Wearing my Columbia jacket on a Ketchikan tour

While I have tried several jacket brands in Alaska, Columbia makes the best jacket for changable weather conditions. I wear the inner layer on dry, sunny days when exploring the ports.

On wet port days, wearing the waterproof shell with waterproof Vessi shoes, which provides all the protection I need. Next to Hubbard Glacier, combining the two layers gives waterproofing and warmth without the bulk.

When I traveled to Denali National Park, I had three ways to wear this jacket for all weather conditions.

Columbia jackets have multiple outer and inner pockets and zippers to secure the two layers together. The cuffs have snaps to keep the sleeves in place. Some styles have removable hoods, eliminating the extra bulk. 

If you’re traveling to Alaska in September, wearing a rain jacket with rain pants is recommended since the fall is rainier.

Although Brian and I have the Columbia brand, I noticed a difference in weight. Brian has the men’s Ridge Gates Interchange Jacket, but mine weighs more. It’s a good idea to check the weight of your jacket before purchasing one.

We also found the sizing varies. My jacket is true to size, but Brian’s model fits slightly large. Since Columbia is a well-known brand, consumers can find them in most outdoor clothing shops and online.

Wearing the inner layer of my Columbia jacket
Wearing the inner layer of my Columbia jacket

Pros: Pricing, versatility, and quality products.

Cons: Some coats are heavy.

North Face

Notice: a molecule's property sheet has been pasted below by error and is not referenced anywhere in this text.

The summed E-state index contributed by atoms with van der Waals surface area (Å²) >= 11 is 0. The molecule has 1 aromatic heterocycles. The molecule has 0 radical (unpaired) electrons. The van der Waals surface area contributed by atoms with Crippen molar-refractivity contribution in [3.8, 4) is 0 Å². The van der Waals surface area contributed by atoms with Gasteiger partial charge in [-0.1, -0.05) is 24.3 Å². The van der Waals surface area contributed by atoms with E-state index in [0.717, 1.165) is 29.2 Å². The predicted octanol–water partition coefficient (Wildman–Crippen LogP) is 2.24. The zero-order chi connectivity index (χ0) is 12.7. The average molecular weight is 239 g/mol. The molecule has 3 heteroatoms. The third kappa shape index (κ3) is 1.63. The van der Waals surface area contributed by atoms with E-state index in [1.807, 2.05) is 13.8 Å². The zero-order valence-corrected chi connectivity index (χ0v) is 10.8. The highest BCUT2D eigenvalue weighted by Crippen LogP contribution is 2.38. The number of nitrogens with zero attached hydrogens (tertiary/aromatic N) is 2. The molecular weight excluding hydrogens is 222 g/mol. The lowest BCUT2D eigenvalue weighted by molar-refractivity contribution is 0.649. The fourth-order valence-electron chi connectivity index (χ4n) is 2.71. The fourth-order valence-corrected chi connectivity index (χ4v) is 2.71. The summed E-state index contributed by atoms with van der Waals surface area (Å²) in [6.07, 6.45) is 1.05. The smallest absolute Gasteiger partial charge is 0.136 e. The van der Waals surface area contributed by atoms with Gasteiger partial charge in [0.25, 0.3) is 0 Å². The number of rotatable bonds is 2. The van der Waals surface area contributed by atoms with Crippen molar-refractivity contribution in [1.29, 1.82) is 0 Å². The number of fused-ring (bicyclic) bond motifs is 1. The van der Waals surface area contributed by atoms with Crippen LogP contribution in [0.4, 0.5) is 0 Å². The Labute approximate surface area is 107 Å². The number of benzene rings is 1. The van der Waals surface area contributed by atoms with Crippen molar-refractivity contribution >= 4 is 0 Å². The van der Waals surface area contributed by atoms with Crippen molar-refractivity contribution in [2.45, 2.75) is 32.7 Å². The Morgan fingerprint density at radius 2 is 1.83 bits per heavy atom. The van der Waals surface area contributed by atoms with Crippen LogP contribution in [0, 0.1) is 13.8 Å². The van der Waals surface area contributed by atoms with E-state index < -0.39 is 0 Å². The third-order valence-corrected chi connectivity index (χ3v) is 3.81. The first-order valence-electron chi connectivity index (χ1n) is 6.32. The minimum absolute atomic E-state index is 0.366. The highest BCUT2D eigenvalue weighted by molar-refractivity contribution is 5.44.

North Face has been producing outerwear for over 50 years. Their brand is known for durability, which means your investment will last longer, providing great value for money.

Since consumers can find their products in many countries in the world, finding the perfect jacket for Alaska is relatively effortless. Like Patagonia, North Face is focused on making their jackets from recycled synthetics and regenerative materials and using responsibly harvested down.

My favorite and the popular Freedom Insulated jacket provides warmth without the bulk and keeps you dry on wet port days. I love the fact that they sell two-tone jackets as well as funky mottled (almost tie-dyed) variations fror a more fashion-forward look.

Their Antora Triclimate jacket provides 100% waterproofing, with less warmth, and doesn’t break the bank. Although, I’m not a fan of the shorter length.

Brian in a Noth Face jacket
Brian in a North Face jacket

You can’t go wrong with the Antora jacket for excellent wind and rain protection. While the waterproof coat is lightweight, you can add layers of clothing to take you from comfortable port days to colder glacier viewing.

One of the great benefits of North Face clothing is that it retains its value. The company has a “Renewed Marketplace,” allowing consumers to resell their once-loved items. New buyers can purchase a next-to-new coat at a discounted price—a great option if you’re on a budget.

Many jacket models come with adjustable hoods, cuffs, and underarm venting to regulate body temperature. If you intend to wear more layers, you may need to size up to accommodate the extra thickness.

Pros: Timeless styling, temperature regulation, and good value. You can also resell your coat on their Marketplace. Their products also come with a lifetime warranty.

Cons: Their sizing varies significantly from jacket to jacket.

Helly Hanson

Brian wearing Helly Hanson
Brian wearing Helly Hanson

My husband, Brian, owned a 3-in-1 Helly Hanson jacket for many years. The pieces served him well through rain, sleet, and snow. He used it in the Canadian Rockies with -34C temperatures and stayed toasty warm.